By Douglas Gillison
In seven languages, the website of World Bank’s office for investigating corruption calls on the public to come forward with complaints and tips about fraud, coercion and collusion, offering whistleblowers the safety of remaining anonymous.
But internal data show that within the bank, employees at the anti-corruption office, known as the Integrity Vice Presidency, are themselves among the most fearful of speaking up about wrongdoing at their own organization.
Detailed results of an internal survey of employee “engagement” at the World Bank, the first institution-wide poll of attitudes among staff since 2009, shows that fear of retaliation for reporting wrongdoing generally runs strongest at bank headquarters in Washington.
100Reporters obtained the results, which the World Bank did not release publicly, and analyzed them for comparison by department. Portions of the survey, completed earlier this year, were first reported on by 100Reporters in March.
Broadly, the survey of more than 13,000 employees showed a general disconnect between rank-and-file and senior leadership, with many perceiving favoritism in promotions, a lack of “openness and trust” with top brass and disharmony among senior managers as the bank undergoes a broad restructuring.
The survey shows that workplace dejection within the bank is not evenly distributed, with some corporate and inward-facing offices in Washington expressing much stronger signs of discontent than regional departments that work directly with the bank’s clients around the world.
While 24 percent of employees bank-wide gave an unfavorable response to the assertion — “I can report unethical behavior without fear of reprisal” — in the Integrity Vice Presidency, this number surpassed two in five, or 41 percent.
This was followed by 39 percent in Operations Policy and Country Services and 36 percent in the Corporate Secretariat, the office that provides administrative services to the bank’s 25 executive directors, who represent bank member states.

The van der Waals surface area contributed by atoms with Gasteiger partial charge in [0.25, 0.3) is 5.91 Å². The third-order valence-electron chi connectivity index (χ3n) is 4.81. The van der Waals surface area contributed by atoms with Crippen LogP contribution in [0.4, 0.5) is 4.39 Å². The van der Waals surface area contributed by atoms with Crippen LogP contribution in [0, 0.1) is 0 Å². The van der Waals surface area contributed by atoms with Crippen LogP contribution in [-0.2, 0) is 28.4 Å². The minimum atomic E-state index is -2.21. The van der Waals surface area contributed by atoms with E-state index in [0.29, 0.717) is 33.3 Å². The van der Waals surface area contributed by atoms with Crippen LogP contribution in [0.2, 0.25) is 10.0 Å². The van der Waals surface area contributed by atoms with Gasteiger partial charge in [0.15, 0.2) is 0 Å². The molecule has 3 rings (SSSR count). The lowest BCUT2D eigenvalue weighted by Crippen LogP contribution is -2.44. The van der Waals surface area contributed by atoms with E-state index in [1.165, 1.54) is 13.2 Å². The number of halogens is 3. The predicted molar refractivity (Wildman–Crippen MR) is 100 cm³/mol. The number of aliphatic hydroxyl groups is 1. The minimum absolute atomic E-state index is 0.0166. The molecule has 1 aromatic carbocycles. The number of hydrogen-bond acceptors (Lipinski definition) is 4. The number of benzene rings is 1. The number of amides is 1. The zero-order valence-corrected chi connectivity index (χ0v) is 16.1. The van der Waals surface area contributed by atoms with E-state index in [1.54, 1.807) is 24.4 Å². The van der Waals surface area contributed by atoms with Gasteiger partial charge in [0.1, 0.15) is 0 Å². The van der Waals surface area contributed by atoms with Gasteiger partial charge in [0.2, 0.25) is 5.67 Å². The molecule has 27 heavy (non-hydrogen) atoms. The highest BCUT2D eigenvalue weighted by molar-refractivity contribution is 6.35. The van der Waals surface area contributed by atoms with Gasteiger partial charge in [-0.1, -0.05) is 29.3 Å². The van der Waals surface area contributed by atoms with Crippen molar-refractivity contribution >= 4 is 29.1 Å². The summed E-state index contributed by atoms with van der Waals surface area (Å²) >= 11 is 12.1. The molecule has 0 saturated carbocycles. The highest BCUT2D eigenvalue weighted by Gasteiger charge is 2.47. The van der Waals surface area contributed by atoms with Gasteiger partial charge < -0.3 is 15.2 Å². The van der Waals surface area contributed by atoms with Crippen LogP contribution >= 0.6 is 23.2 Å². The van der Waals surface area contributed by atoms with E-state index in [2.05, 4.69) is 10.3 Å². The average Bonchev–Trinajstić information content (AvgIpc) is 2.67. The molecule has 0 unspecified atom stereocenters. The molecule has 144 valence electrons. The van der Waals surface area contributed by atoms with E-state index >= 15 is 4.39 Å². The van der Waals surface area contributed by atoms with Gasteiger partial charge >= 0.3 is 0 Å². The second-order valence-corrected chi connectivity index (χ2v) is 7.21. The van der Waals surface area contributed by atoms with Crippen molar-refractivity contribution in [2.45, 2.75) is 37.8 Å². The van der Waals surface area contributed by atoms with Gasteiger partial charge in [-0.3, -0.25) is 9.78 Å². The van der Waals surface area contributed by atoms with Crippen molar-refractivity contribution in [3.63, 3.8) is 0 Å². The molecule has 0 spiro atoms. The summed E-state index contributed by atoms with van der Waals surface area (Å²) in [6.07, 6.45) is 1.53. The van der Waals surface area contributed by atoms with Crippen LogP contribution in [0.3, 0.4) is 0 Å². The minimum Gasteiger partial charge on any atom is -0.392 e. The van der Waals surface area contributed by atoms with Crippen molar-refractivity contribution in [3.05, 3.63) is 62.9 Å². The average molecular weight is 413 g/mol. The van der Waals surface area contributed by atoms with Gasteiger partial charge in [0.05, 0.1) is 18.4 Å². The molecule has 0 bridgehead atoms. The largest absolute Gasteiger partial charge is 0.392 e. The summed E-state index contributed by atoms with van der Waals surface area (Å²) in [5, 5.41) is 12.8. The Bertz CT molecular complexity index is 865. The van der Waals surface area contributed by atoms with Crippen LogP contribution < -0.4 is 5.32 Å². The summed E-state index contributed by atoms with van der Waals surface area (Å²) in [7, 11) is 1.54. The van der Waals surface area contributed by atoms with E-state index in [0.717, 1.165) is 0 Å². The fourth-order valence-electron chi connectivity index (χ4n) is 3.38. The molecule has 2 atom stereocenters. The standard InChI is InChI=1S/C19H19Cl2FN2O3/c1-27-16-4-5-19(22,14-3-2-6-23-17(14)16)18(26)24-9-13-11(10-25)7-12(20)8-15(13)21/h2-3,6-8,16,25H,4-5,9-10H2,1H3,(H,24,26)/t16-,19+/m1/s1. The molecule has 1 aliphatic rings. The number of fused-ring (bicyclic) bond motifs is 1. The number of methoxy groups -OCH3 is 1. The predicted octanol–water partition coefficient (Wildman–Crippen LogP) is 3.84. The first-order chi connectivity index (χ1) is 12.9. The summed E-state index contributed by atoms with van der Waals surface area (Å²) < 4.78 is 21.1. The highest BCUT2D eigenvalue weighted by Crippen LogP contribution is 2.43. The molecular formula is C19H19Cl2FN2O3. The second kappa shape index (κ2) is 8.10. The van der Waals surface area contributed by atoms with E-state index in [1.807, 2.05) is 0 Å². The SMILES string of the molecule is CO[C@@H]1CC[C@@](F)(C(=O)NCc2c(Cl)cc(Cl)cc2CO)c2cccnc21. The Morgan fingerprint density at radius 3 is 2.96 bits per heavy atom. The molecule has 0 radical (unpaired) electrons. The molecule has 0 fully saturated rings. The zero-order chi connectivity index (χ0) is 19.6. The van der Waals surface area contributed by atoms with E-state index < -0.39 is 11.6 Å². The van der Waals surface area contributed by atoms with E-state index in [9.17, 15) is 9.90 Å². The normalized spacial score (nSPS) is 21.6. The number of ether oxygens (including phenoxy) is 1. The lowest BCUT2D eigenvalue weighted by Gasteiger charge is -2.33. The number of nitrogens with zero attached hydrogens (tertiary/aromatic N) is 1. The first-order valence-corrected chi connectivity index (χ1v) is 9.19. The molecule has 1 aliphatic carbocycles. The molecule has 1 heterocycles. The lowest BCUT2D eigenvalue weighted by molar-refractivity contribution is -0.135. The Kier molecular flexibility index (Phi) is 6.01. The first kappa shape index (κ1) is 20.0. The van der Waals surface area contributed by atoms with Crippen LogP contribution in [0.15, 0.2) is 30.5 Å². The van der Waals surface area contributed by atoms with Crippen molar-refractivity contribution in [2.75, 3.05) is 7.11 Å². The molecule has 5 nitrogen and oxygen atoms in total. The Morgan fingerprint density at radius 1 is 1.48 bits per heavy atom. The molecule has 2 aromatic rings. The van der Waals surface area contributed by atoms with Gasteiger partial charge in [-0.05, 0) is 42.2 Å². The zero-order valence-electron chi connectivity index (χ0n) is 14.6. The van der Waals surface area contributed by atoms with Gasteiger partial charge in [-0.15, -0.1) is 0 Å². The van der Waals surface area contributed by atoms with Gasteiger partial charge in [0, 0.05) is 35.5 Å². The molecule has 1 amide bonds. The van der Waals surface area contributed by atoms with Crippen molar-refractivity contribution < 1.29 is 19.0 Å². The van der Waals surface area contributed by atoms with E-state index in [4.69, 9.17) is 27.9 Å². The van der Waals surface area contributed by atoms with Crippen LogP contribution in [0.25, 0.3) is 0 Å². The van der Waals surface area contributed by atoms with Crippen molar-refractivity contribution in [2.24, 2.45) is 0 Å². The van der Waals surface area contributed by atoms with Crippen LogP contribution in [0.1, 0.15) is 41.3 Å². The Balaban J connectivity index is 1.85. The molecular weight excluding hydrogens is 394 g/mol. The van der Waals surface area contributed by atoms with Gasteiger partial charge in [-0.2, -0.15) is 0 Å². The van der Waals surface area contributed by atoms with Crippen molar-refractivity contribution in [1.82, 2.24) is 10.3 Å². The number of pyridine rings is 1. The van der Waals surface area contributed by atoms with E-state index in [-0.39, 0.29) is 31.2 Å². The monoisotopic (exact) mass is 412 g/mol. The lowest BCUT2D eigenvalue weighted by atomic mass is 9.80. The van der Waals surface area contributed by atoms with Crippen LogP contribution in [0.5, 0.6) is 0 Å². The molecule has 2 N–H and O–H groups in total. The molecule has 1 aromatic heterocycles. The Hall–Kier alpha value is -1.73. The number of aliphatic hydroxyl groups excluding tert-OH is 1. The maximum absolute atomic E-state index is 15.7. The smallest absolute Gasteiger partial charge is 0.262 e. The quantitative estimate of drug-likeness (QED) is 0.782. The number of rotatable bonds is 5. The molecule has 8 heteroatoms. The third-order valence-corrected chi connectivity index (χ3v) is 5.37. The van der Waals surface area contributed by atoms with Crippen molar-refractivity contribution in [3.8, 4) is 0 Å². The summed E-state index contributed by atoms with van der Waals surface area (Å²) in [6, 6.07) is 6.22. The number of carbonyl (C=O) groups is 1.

Slide Show: Corners of Discontent” credit=”Douglas Gillison /
Click here to download the graphs in PDF format.
Paul Cadario, a former senior manager who stepped down in 2012 after nearly 40 years in various roles at the bank, said that the survey as a whole made the institution appear vindictive and not merit-based.
But seeing more pronounced unhappiness in some quarters could have a contagious effect within the bank, he said.
“It suggests a kind of gray-area behavior that creates corporate risk,” he said. “As soon as you’ve got people saying, ‘People get away with murder around here and I shouldn’t say anything because I’ll be retaliated against,’ that is bad for the bank.”
The data obtained by 100Reporters, while extensive, does not include results for all bank offices. However, a sampling of questions showed a clear trend in which stronger signs of dissatisfaction emanated from areas including the legal department, the Integrity Vice Presidency, the Multilateral Investment Guarantee Agency (which provides political risk insurance to foreign investors), and Operations Policy and Country Services — an office with responsibilities in a variety of areas, from bank policy to work in fragile states.
David Theis, a World Bank spokesman, referred to the bank’s stated position on the survey, underscoring positive results in employees’ pride in their work and President Jim Kim’s commitment to prevent whistleblower retribution.
“We are addressing the concerns that staff expressed in the survey,” Theis said. “That will make us a stronger institution better positioned to meet the needs of our clients.”